3. While the microsite does present the original story in full, it is recommended that teachers borrow a copy of the original anthology this is how you walk on the moon: an anthology of anti-realist fiction from NLB and distribute a copy of the short story to the class after students have completed the experience on the site. It is also available at Ethos Books.
Apart from amusing, entertaining readers and drawing their attention, humour also helps to forge deeper connections to a story’s characters, and to even push readers to reflect or even shift how they think about others and the world.
In this story, the self-aware narrator reconstructs his own account of Ostrich 12B’s escape through Kampong Glam by a combination of investigative journalism and his own imagination of the ostrich’s perspective. Often, this is done in a very light-hearted and humorous manner. But rarely do we discuss how humour is created and the effects it has on us as readers of Literature.
Thus, we explore five uses of humour in this story and its effects:
When a writer, narrator or character uses a serious tone to raise a ridiculous or absurd subject, there is a form of satire at work. Often, satire also consists of the use of exaggeration, irony, or ridicule to criticise and expose flaws in human nature and behaviour.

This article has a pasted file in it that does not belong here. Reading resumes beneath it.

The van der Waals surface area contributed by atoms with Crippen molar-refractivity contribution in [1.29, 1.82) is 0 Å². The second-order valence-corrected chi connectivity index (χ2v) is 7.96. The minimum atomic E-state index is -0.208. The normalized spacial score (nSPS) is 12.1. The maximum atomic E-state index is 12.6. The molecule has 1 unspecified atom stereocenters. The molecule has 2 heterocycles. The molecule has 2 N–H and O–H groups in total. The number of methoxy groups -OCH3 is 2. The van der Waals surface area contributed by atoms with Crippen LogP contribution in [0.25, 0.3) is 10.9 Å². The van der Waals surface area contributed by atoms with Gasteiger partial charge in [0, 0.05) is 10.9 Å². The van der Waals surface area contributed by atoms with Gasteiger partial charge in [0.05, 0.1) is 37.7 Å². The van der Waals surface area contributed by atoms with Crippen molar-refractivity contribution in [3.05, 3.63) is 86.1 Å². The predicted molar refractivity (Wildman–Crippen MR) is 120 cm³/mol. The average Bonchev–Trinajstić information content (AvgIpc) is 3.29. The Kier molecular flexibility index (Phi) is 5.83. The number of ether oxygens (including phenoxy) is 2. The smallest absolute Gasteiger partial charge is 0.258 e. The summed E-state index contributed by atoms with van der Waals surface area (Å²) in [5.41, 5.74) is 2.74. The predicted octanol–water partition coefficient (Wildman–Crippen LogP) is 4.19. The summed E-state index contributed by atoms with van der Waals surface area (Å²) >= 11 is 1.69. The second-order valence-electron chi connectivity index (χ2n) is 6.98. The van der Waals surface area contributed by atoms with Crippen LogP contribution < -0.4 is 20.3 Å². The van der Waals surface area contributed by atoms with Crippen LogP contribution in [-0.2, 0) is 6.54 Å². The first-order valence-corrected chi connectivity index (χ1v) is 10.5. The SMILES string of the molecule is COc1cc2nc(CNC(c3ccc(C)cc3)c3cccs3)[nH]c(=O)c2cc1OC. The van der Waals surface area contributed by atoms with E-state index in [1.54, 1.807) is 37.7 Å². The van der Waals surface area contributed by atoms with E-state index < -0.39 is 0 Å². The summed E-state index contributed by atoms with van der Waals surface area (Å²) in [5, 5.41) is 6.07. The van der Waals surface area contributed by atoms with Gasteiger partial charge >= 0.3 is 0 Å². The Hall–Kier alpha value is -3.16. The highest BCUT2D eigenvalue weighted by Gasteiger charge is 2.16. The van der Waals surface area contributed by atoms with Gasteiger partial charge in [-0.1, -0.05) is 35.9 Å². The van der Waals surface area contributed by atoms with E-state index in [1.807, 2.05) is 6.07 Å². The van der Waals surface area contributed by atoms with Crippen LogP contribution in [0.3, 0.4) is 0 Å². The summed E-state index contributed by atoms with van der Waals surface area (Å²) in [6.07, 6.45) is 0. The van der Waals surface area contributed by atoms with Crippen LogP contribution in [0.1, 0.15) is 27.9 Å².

Question 1: Read the passage below from the start of the story that shows the official reports of the first ostrich’s death.
a. How does the writer use satire with the narrator in this passage?
b. What does the satire imply about the circumstances surrounding the death of the first ostrich?
The first male ostrich:
“It was a replacement for a male ostrich that had died in his sleep at the Singapore Zoo. No one knew why it had passed away. There was talk that the bird despised his keepers, Singaporeans, foreigners, and its caged existence. It died of a self-induced heart attack. That was what the report said, so I am inclined to believe there is some truth to it.”
2. Bathos (anticlimax)
Bathos occurs in a situation where a serious, emotional and/or heartfelt story full of feeling, emotion (and even insight) is first set up, but suddenly subverts it to something trivial, insignificant or everyday. It can turn a dramatic moment into something humorous in the anticlimactic surprise, and may even hint at a commentary on the larger narrative at play.
Question 2: The author often punctuates his recount of Ostrich 12B’s escape with bathetic / anticlimactic comments that refer to the subjective nature of his recount. In the following examples of bathos below, can you explain how these moments can be considered bathetic or anticlimactic?
“There was even the odd Glam tree, which once bestowed the area its name, a symbol of a once-prominent fishing village at the mouth of the Rochor river. But of course, the ostrich didn’t know that.”